pwnel

Bendix Ignition Switch AD compliance

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AD 76-07-12 describes compliance with testing the Bendix Ignition Switch every 100hrs or at every annual.  Every year there's an entry in my logbooks at annual that this AD has been complied with.  Most annuals have been performed by well-known MSCs for the last 35 years.

HOWEVER, my 231 was made in 1985, one of the last few ever built.  This is 9 years after the AD.  The 231 was type certified 2 years AFTER that AD was issued.  The FAA would surely never have allowed an ignition switch with an AD against it to be installed in a new plane?

How is it possible that this pops up every year?  I'm combing through everything as part of a process to move all my logs to the AdLog system and according to AdLog this AD isn't valid for the 231.  @M20Doc @kortopates  you have insight ?  Hope everyone is enjoying the Caravan and OSH!

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I'd think that the line for: "except switches identified by four digit date code (new) adjacent to the model number" should apply if someone were to actually look at your switch.

Amusingly, I just found that it doesn't appear in my early logs(1994) but apparently someone started putting it in starting about 2012 and it's in all the annuals after that.

Edited by Steve W

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2 hours ago, Steve W said:

I'd think that the line for: "except switches identified by four digit date code (new) adjacent to the model number" should apply if someone were to actually look at your switch.

Amusingly, I just found that it doesn't appear in my early logs(1994) but apparently someone started putting it in starting about 2012 and it's in all the annuals after that.

Right, I read all my logs since 1985.  Like yours, the "virus" was introduced in 2003 by a non-MSC annual and thereafter intermittently shows up on my annual inspections.  Surprised that some well known MSCs doesn't know better and just keep on putting it in the logs like lemmings.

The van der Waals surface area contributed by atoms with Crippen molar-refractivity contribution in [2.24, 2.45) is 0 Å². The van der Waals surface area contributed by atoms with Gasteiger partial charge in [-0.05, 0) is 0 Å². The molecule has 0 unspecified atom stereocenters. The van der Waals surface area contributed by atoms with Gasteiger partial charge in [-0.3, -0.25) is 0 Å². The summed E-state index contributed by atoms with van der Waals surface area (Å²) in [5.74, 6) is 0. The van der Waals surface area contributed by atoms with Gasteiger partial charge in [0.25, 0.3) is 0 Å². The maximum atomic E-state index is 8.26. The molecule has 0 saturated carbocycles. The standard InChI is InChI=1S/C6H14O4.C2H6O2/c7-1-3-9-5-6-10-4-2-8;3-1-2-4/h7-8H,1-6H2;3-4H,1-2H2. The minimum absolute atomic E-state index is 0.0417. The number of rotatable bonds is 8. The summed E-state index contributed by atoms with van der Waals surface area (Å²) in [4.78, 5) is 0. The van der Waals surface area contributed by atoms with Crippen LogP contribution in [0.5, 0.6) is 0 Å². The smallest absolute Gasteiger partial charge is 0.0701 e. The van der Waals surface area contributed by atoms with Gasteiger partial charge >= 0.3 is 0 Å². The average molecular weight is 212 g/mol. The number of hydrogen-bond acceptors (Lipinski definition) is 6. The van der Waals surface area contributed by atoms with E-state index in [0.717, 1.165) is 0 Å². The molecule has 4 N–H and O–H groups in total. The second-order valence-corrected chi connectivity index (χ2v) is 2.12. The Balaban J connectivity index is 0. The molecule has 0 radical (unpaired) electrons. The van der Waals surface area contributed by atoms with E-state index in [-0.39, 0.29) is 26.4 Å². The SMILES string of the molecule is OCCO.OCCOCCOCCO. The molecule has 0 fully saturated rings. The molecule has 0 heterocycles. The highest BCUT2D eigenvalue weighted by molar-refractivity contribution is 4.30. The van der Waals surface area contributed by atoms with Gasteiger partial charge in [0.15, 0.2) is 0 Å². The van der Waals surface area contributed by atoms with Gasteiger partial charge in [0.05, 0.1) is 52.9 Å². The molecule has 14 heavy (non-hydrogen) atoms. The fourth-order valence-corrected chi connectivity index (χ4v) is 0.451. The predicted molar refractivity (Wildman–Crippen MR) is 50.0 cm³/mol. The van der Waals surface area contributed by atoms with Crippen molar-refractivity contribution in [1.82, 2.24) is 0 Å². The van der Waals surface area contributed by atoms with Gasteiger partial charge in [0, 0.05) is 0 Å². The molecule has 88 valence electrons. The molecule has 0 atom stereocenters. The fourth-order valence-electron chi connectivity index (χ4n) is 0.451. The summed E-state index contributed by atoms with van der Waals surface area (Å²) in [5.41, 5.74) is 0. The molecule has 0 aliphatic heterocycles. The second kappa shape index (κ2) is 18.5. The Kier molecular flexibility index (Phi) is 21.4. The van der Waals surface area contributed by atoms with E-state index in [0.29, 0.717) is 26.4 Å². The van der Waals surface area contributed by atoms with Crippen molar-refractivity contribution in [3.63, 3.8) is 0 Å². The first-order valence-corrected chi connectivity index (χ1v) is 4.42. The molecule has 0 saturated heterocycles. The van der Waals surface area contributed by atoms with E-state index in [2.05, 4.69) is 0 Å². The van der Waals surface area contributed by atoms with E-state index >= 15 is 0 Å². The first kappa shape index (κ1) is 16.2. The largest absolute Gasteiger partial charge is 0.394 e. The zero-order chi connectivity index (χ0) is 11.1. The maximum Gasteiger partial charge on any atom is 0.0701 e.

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The switch can show up anywhere, since there were thousands of them on the shelves when the AD was issued. They were installed new many years after the AD, since the part was not considered bad unless it flunked the test. The majority of these switches will pass the test until the plane is in the boneyard. 

So when a mechanic is uncertain about the status of the switch, it's either do the five second long test,  or spend an hour digging into the panel to find the date code on the switch. More often than not the date code is hard to find or unreadable.

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My IA nagged me a bit this year since he figured out that I'm flying a lot more than 100 hours/year, so the annual test doesn't cut it.   It's not sufficient that you do it every 100 hours, it has to be recorded and I didn't put it in the logbook.   Pilot/owner can record that one.

 

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3 hours ago, EricJ said:

My IA nagged me a bit this year since he figured out that I'm flying a lot more than 100 hours/year, so the annual test doesn't cut it.   It's not sufficient that you do it every 100 hours, it has to be recorded and I didn't put it in the logbook.   Pilot/owner can record that one.

 

I test mine after nearly every flight.  Quick turn to off, engine quitting? Yes.  I log it when we do the gear and control lube AD